Baxter Black: Medical or Nutritional
One of the most important traits of a good feedlot manager is the ability to assign blame. That is the reason they often employ consulting vets and nutritionists. It keeps them from having to fire regular employees.
Unfortunately it also pits the vets against the nutritionist in their everlasting battle to decide whether a problem is “nutritional” or “medical”.
The feedlot manager sat across the desk from his nutritionist of the month and his Vet de Jour. He spoke, “I’ve been looking at our death loss records and we’ve had a lot of bloats this month.”
“Obviously nutritional,” interjected the vet who sat back relieved.
“Now let’s not jump to conclusions.” said Super Nute. “I just read an article in the Academy of Sciences Journal where they suspect an increase in esophageal thickening in mastodons during the last ice age which could lead to interference with normal rumen gas elimination thus contributing to the increase in bloating. And you know it’s been a cool autumn.”
“What!” said the vet.
Nute continued, “And not only that, you are aware that sudden decreases in atmospheric pressure may increase the gas pressure inside the rumen. I’ve been keeping daily records of the barometric pressure which proves my point,”
The manager wiped his eyes. “In addition we’re losing more weaners than normal to pneumonia this fall.”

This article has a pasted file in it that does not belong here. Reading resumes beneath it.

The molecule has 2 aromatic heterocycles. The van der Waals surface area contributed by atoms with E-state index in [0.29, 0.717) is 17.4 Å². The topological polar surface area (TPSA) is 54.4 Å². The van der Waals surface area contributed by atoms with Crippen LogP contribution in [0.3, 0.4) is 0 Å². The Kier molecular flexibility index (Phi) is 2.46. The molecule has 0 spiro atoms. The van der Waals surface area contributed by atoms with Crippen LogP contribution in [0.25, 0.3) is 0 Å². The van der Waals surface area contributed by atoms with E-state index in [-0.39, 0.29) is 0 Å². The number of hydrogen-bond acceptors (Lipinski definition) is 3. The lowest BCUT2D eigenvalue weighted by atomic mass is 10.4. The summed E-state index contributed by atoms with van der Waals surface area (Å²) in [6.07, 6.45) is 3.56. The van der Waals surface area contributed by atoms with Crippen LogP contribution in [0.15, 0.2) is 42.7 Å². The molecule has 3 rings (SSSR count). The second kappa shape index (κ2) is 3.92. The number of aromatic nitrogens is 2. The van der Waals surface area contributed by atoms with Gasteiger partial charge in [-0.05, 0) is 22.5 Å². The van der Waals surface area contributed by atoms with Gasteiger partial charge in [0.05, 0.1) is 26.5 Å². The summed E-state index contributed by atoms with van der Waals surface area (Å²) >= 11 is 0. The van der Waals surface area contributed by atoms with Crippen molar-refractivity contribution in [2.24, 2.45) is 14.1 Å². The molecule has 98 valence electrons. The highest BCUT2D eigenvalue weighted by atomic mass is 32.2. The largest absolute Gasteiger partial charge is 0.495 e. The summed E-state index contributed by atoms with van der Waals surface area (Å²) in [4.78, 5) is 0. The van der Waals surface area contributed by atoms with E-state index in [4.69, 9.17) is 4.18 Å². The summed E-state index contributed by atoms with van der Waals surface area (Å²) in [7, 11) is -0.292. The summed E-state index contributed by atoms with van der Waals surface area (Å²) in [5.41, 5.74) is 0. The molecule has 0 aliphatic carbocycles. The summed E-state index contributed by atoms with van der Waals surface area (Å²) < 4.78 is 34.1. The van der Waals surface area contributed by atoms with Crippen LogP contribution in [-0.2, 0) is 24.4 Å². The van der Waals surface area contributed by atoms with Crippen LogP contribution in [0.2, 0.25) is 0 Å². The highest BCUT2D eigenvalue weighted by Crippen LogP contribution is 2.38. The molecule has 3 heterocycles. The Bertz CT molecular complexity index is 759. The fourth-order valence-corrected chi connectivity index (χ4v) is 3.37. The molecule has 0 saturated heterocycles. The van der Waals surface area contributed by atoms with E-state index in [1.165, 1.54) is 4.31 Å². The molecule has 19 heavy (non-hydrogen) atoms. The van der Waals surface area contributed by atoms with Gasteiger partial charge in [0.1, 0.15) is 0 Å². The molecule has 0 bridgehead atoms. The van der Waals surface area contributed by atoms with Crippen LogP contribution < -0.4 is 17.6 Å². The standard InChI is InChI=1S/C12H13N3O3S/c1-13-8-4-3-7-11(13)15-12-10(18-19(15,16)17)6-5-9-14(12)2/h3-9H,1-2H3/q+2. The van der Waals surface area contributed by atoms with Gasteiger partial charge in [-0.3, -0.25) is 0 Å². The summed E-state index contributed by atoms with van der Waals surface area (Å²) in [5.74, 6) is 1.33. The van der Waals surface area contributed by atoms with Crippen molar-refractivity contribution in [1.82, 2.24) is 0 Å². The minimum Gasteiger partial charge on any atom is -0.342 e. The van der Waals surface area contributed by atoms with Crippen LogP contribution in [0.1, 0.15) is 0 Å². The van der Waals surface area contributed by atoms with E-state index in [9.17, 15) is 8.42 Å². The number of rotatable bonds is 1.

“Obviously medical,” said the nutritionist, glad to be out of the hot seat.
“Well, yes,” admitted the vet, “but I’ve not been able to culture any visual bugs out of the lungs so they should be responding to our treatment. But they aren’t which leads me to believe it could be something in the hay or possibly the supplement which is the initial causative agent. Maybe a mineral deficiency or ration imbalance.”
“What!” said the nutritionist.
Merlin, the vet continued, “Plus the original insult may be the result of calves breathing ammonous fertilizer.”
“Well, I’m breathing a lot of fertilizer in this room, “ said the manager. “How ‘bout the increasing incidence of brainers?”
“Organism,” said Nute.
“Thiamine deficiency,” said the vet.
“Bad eyes?” asked the manager
“Wheat chaf”, said the vet.
“Viral,”` said the nutritionist.
“I give up,” gasped the manager. “Oh, I see we had one die from trauma, he was hit by a feed truck.”
“Definitely nutritional,” said the vet.
“Yes, but as I recall,” said Nute, “they ran over him in the sick pen.”
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